The publication of Oak and Ivy changed the course of Dunbar’s life. The collection contained many poems in standard English, which had been drilled into the young Dunbar by his mother. His “Ode to Ethiopia” remains among his most influential poems, recording as it does the accomplishments of African Americans and entreating them to have pride in their race. “Sympathy” focused on the dismal status of black people in American society. The poems that caught the attention of the white community, however, were the collection’s dialect poems that presented vivid portraits of plantation life and ruminated on the feelings of both free and enslaved black people. Many members of the black community resented Dunbar’s dialect...
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Biography (Magill's Survey of American Literature, Revised Edition)
Paul Laurence Dunbar was born in Dayton, Ohio, on June 27, 1872, the son of Joshua and Matilda Glass Burton Murphy Dunbar, former slaves from Kentucky. Matilda Dunbar had two sons, William and Robert Murphy, by a previous marriage to R. Weeks Murphy prior to the emancipation; Paul Laurence Dunbar, born shortly after Matilda’s marriage to Joshua Dunbar, was the only child that Joshua and Matilda had together.
Dunbar’s parents were divorced when he was still a small boy, and his father died when Dunbar was twelve. After her two older sons left home, Matilda Dunbar focused all of her attention on young Paul. Not only did she teach him to read, but she also exposed him to a number of literary works. More important, both mother and father passed on a number of stories from slavery days. These stories triggered a strong interest and imagination in Dunbar and became the basis for his most popular and enduring works.
Dunbar’s interest in writing dated back to his high school days at Dayton’s Central High School. Although he was the only black student in his class, he was immensely popular. Dunbar’s first published poem appeared when he was about sixteen years old, and as he continued publishing, he also became class president, editor of the high school newspaper, class poet, and president of the literary society. In addition, Dunbar founded the short-lived Dayton Tattler, a newspaper which reported news of Dayton’s black community.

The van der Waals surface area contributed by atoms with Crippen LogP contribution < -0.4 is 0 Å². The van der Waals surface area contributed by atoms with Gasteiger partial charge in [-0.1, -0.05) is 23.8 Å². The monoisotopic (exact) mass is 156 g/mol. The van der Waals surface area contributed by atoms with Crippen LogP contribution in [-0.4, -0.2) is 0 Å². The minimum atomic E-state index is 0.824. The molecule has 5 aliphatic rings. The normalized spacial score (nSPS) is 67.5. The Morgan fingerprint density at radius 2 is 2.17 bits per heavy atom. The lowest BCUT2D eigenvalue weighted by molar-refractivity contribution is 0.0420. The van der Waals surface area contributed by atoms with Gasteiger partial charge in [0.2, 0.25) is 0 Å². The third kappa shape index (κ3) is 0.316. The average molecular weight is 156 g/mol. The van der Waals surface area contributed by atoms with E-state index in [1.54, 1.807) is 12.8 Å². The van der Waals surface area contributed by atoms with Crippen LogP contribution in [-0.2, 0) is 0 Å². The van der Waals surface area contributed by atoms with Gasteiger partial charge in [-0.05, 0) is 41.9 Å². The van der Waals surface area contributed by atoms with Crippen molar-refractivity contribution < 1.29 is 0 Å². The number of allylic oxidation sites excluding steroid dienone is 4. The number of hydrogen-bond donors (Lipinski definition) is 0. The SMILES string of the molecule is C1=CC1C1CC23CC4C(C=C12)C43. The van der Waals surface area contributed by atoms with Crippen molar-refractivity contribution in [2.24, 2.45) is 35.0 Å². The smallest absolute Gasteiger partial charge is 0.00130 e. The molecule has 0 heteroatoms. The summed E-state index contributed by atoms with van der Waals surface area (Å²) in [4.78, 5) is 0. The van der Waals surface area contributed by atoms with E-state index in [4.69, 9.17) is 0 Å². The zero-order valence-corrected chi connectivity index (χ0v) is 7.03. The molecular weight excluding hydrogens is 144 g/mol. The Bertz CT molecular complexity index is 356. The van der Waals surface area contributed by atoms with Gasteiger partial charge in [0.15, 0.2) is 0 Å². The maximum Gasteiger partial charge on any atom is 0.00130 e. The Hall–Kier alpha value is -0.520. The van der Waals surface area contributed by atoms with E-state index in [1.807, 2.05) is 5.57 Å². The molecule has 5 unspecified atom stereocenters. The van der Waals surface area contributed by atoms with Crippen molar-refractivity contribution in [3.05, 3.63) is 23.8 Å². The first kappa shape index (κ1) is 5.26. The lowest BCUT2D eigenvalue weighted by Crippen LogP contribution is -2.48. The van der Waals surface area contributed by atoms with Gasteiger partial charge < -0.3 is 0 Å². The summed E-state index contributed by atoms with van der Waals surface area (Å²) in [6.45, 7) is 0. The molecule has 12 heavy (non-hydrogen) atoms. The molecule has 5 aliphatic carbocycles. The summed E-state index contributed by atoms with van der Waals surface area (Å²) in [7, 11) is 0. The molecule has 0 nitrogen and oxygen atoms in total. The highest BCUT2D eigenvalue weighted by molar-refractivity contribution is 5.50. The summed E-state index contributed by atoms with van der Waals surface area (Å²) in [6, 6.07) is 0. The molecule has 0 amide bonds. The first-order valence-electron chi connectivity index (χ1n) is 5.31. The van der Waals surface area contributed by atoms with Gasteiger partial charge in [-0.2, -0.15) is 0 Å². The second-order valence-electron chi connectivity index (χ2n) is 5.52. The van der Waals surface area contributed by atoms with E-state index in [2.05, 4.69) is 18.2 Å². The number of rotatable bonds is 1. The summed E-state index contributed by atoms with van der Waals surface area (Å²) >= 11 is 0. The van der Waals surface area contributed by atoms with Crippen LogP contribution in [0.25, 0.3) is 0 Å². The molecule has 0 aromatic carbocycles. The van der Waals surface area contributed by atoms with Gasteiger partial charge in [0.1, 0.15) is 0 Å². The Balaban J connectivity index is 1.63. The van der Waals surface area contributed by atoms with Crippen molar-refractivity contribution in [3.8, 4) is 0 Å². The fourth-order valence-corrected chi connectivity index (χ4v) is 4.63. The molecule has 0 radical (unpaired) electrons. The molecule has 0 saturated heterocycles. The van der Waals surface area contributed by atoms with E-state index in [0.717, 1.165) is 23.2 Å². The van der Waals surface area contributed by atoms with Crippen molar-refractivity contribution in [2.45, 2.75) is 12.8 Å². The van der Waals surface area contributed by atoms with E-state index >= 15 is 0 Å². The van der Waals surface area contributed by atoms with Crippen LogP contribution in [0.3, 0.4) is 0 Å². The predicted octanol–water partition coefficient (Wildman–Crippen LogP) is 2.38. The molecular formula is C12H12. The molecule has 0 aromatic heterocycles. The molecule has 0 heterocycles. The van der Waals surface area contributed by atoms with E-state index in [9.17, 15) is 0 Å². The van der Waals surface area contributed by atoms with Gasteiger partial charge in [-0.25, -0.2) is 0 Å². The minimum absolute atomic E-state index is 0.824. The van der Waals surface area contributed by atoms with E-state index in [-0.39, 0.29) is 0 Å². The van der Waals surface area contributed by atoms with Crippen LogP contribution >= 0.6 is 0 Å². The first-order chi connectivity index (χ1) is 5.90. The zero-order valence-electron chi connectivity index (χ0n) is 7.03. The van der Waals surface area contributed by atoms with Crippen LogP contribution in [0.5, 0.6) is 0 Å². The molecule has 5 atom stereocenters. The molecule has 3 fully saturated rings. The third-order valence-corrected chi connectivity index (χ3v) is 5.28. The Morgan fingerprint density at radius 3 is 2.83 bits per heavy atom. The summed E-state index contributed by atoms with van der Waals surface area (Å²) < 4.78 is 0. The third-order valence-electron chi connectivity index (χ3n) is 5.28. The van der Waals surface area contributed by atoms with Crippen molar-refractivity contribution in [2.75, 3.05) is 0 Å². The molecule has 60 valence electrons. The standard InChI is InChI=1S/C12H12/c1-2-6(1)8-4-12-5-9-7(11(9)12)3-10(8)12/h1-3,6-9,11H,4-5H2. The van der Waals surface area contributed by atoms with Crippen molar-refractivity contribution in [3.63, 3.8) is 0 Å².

Because of a lack of funds, Dunbar was not able to attend college upon his graduation from high school in 1891; instead, he accepted a job as an elevator operator in the Callahan Building in downtown Dayton. This was one of very few reasonably respectable jobs open to African Americans at the time. For his services, Dunbar earned only four dollars per week, but the job gave him plenty of time to read and write poetry and to write articles which he published in various newspapers. In addition, Dunbar wrote several short stories during this period.
Shortly before Dunbar’s twentieth birthday, he got the break that brought him to the attention of the...
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Biography (Magill's Survey of American Literature, Revised Edition)
Dunbar strived to address real concerns about the lives of black people throughout his relatively short career. In his poetry, short stories, novels, and song lyrics, he was often caught between becoming an artistic or a popular success, yet Dunbar rarely compromised his sincerity in treating his subject matter or his craft. This fact has earned for him an enduring place in American literature.